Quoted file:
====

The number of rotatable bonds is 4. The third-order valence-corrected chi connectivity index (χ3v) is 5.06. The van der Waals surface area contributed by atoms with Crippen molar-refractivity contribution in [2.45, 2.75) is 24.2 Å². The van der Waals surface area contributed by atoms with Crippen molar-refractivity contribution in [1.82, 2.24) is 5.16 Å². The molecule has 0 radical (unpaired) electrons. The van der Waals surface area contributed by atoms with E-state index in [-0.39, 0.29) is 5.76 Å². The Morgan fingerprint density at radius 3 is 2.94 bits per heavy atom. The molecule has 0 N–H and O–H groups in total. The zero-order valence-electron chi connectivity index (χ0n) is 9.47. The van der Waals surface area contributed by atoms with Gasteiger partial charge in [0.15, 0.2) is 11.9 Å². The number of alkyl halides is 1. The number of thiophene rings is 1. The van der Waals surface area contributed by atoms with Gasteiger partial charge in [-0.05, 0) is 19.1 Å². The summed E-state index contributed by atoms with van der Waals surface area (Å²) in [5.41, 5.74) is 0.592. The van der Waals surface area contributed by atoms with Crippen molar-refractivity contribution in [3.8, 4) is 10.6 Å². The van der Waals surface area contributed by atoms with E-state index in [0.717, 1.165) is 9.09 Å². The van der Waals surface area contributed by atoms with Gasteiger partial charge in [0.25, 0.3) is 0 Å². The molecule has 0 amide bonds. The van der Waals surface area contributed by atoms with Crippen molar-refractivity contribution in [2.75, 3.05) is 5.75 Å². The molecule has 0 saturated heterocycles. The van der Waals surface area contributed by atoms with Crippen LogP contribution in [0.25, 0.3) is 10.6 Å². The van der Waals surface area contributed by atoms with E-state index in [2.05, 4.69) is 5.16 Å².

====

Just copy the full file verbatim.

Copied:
The number of rotatable bonds is 4. The third-order valence-corrected chi connectivity index (χ3v) is 5.06. The van der Waals surface area contributed by atoms with Crippen molar-refractivity contribution in [2.45, 2.75) is 24.2 Å². The van der Waals surface area contributed by atoms with Crippen molar-refractivity contribution in [1.82, 2.24) is 5.16 Å². The molecule has 0 radical (unpaired) electrons. The van der Waals surface area contributed by atoms with E-state index in [-0.39, 0.29) is 5.76 Å². The Morgan fingerprint density at radius 3 is 2.94 bits per heavy atom. The molecule has 0 N–H and O–H groups in total. The zero-order valence-electron chi connectivity index (χ0n) is 9.47. The van der Waals surface area contributed by atoms with Gasteiger partial charge in [0.15, 0.2) is 11.9 Å². The number of alkyl halides is 1. The number of thiophene rings is 1. The van der Waals surface area contributed by atoms with Gasteiger partial charge in [-0.05, 0) is 19.1 Å². The summed E-state index contributed by atoms with van der Waals surface area (Å²) in [5.41, 5.74) is 0.592. The van der Waals surface area contributed by atoms with Crippen molar-refractivity contribution in [3.8, 4) is 10.6 Å². The van der Waals surface area contributed by atoms with E-state index in [0.717, 1.165) is 9.09 Å². The van der Waals surface area contributed by atoms with Gasteiger partial charge in [0.25, 0.3) is 0 Å². The molecule has 0 amide bonds. The van der Waals surface area contributed by atoms with Crippen molar-refractivity contribution in [2.75, 3.05) is 5.75 Å². The molecule has 0 saturated heterocycles. The van der Waals surface area contributed by atoms with Crippen LogP contribution in [0.25, 0.3) is 10.6 Å². The van der Waals surface area contributed by atoms with E-state index in [2.05, 4.69) is 5.16 Å².